GENERAL COMMENTARY article
Sec. Coral Reef Research
Commentary: Reconstructing Four Centuries of Temperature-Induced Coral Bleaching on the Great Barrier Reef
- Division of Biological and Environmental Science and Engineering, Red Sea Research Center, King Abdullah University of Science and Technology, Thuwal, Saudi Arabia
by Kamenos, N. A., and Hennige, S. J. (2018). Front. Mar. Sci. 5:283. doi: 10.3389/fmars.2018.00283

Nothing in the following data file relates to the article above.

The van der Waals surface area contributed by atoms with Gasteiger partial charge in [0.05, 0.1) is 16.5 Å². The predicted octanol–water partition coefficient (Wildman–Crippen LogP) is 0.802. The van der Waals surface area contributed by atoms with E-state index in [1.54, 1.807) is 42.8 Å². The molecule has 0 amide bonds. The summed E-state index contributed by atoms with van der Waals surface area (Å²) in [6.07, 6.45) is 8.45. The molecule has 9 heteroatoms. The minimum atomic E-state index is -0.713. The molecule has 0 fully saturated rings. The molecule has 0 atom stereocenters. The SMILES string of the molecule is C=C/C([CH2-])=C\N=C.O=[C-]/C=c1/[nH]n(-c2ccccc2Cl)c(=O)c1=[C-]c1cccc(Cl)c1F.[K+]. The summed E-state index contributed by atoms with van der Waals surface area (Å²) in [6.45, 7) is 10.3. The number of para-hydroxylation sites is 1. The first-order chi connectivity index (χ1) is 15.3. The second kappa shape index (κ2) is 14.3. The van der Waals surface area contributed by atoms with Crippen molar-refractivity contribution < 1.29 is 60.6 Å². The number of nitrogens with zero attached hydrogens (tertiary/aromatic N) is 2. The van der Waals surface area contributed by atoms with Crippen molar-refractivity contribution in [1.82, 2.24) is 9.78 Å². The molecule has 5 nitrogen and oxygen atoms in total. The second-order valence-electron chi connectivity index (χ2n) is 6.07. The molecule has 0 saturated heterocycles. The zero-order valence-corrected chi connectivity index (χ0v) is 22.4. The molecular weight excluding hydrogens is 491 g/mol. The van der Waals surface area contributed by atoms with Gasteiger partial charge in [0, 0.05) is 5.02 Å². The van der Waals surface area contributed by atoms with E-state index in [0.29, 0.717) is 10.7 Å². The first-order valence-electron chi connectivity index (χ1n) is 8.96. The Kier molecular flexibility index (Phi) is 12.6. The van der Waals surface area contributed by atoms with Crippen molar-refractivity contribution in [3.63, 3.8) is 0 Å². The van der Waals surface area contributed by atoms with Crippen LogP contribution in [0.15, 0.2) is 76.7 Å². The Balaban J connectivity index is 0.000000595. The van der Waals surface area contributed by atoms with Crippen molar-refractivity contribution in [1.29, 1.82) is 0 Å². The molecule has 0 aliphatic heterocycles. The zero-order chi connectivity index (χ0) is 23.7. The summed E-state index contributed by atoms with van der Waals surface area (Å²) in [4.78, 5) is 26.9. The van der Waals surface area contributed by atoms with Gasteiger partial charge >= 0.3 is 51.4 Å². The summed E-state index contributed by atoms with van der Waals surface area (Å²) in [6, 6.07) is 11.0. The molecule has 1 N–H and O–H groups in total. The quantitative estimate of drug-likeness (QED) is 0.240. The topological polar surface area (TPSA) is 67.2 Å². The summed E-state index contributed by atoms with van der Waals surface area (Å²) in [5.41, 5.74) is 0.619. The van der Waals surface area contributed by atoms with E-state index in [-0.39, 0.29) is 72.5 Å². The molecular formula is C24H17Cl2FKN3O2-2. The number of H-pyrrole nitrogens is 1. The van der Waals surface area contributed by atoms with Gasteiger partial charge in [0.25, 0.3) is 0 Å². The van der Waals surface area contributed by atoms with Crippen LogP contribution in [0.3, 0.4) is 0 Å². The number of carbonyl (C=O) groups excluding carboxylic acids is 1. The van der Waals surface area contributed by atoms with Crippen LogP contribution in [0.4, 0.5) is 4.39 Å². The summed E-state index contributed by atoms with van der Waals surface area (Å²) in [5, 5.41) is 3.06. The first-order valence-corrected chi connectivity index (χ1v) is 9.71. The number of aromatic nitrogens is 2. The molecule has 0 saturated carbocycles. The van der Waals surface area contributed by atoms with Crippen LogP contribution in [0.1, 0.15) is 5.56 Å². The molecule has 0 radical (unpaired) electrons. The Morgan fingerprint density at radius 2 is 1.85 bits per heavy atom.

Mass coral bleaching events have occurred with increasing frequency over the past several decades (Hughes et al., 2018). It is generally thought that bleaching events either did not occur, or were exceedingly rare, prior to the 1980s (Glynn, 1993), which supports the attribution of recent bleaching events to increasing sea surface temperature (SST) associated with anthropogenic climate change (Hughes et al., 2017, 2018). Information preserved within the skeletons of long-lived corals is currently the only way to identify past bleaching events that were not directly observed by humans, and several studies have done so by detecting anomalous high-density “stress bands” (Carilli et al., 2009; Cantin and Lough, 2014; Barkley and Cohen, 2016; DeCarlo et al., 2017, 2019; Barkley et al., 2018; Mollica et al., 2019). A recent study (Kamenos and Hennige, 2018; hereafter “KH18”) proclaimed a new bleaching proxy based on coral annual extension rates inferred from densitometer data made publicly available by the Australian Institute of Marine Science. KH18 presented provocative results, claiming to show that the Great Barrier Reef (GBR) of Australia has a long history of bleaching events dating back to the seventeenth century. According to KH18, widespread bleaching occurred in almost every decade since 1650, with a total of 88 bleaching events over this time and as many as 6 bleaching events striking the GBR per decade during periods of the eighteenth and nineteenth centuries. If true, these results would completely re-write the history of coral bleaching on the GBR and would up-end several decades of scientific literature in coral reef ecology.